Breaking up is hard to do... but it will soon become easier!
Mark Reeves, 19th August, 2021
Divorce is something which has been very much in the news over the last few years and now with the recent decisions which have been made by Parliament, the divorce process will soon be changing in a matter of months.
Current state of play
The law as it stands at present provides for only one ground for divorce, namely the irretrievable breakdown of the marriage.
In addition to the sole ground for divorce, it is necessary to rely on a ‘supporting fact’ and there are five of these set out in law. Three of these are ‘fault’ based (adultery, unreasonable behaviour and desertion) and the remaining two are ‘time’ based (two years’ separation where the other spouse consents to divorce, and five years’ separation where the consent of the other spouse is not required).
In the case of ‘unreasonable behaviour’ the precise wording is ‘that the respondent has behaved in such a way that the petitioner cannot reasonably be expected to live with the respondent’.
Owens v Owens
The saga of Mr and Mrs Owens hit the headlines in July 2018 when the Supreme Court gave judgment in the case of their disputed divorce. Mrs Owens had issued divorce proceedings more than three years earlier but, unlike the vast majority of divorces in this country, this particular divorce suit was defended by Mr Owens. Whilst the divorce petition issued by Mrs Owens had been based around her husband’s alleged ‘unreasonable behaviour’, Mr Owens argued that the marriage had essentially been successful and, as such, the marriage had not broken down irretrievably. The decision of the Supreme Court, which upheld the earlier decisions in the Court of Appeal and the Central Family Court, was that the marriage had broken down, but that Mrs Owens had not made out her ‘unreasonable behaviour’ allegations. The result was that Mrs Owens had to remain married to Mr Owens until such time as she could pursue a divorce petition based upon five years’ separation, which was not until 2020.
In making the decision, the Supreme Court applied the law as it currently stood but at the same time, invited Parliament to review the law.
In September 2018, following on from the comments of the Supreme Court, the government launched a consultation concerning reform of divorce law.
The consultation proposed that the sole ground for divorce should remain, but the changes should be made to remove the ‘fault’ and ‘time’ based supporting facts. It was proposed that it should be replaced with a notification process. The consultation ran until 10 December 2018.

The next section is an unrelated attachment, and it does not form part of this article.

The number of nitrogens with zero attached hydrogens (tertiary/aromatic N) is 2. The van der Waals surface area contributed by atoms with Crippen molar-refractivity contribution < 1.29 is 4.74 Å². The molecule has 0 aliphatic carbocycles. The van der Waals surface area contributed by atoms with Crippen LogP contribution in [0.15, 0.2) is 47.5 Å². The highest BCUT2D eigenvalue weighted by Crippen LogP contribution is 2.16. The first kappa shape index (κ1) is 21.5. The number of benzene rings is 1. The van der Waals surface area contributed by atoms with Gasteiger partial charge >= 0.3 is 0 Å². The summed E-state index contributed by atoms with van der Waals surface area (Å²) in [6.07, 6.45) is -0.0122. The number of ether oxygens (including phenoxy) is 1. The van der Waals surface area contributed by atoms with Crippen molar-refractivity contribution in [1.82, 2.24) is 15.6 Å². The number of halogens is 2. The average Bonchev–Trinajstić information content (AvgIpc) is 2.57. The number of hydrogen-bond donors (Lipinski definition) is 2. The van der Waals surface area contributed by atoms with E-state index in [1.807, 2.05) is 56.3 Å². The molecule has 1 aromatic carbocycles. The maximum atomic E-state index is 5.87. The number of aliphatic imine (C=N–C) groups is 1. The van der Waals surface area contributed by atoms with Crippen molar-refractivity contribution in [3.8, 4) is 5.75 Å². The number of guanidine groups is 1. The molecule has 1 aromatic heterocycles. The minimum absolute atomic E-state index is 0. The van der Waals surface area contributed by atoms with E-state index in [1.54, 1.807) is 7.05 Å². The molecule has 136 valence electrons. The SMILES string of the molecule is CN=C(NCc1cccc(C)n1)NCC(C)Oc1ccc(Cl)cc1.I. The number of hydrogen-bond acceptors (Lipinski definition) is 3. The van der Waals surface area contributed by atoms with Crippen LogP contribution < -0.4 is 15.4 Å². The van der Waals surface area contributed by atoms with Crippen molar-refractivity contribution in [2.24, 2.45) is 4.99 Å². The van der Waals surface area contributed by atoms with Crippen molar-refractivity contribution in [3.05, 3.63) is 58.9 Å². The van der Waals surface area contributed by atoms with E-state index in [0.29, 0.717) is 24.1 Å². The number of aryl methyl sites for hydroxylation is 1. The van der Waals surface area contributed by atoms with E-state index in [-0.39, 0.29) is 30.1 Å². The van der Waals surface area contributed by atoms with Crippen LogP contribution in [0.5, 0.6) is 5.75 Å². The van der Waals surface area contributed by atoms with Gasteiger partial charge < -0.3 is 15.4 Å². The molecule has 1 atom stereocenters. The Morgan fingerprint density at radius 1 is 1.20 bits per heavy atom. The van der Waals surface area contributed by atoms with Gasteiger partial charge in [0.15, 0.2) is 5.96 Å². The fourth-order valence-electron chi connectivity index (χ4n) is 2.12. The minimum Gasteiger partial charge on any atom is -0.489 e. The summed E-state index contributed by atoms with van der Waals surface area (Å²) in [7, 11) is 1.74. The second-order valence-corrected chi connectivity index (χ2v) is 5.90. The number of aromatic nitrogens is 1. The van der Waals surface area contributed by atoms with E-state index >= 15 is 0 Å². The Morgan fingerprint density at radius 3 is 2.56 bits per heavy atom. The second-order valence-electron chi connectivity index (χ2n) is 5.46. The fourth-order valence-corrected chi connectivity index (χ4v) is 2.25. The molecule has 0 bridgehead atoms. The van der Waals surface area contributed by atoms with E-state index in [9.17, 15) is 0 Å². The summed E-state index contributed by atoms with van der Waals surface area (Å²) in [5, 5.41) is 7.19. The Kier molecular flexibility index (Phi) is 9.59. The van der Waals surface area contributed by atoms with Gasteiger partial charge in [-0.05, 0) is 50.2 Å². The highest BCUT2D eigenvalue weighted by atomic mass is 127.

The case of Owens was highly unusual. However, it has brought the current law and arguments for its reform into sharp focus. Government data shows that there were 110,000 divorce petitions issued in England and Wales in 2017. Of those, only 2% were defended. Even fewer of the 2% actually proceeded to a contested divorce hearing.
Proposals for divorce reform were put forward in the mid-1990’s as part of the Family Law Act 1996. Those reforms were never enacted and so, at present, the divorce law is still enshrined in the Matrimonial Causes Act 1973.
For the time being, the existing law remains in place, but not for much longer.
Following the consultation, the Divorce, Dissolution and Separation Bill gained the Royal Assent on 26 June 2020, changing the process for future divorces.
It has been confirmed that no fault divorces will be available to individuals from 6th April 2022.
This means that the five “supporting facts” will no longer exist and a party seeking to divorce their spouse will only be required to provide the Court with a statement confirming that they regard the marriage as having broken down irretrievably. In so far as the current law is concerned, irretrievable break down of the marriage will remain the ground when pursuing a divorce.
The changes will also allow both spouses to apply for the divorce under a joint application, which will remove the hostility and acrimony which occurs all too often.
Unlike the case of Mr and Mrs Owens, the new reform will not provide the Respondent (the party whom the divorce is made against) with the ability to contest the divorce, which will provide the Applicant (the party applying for the divorce) with the reassurance that they will not be forced into expensive and prolonged court proceedings to deal with a defended divorce by their spouse.
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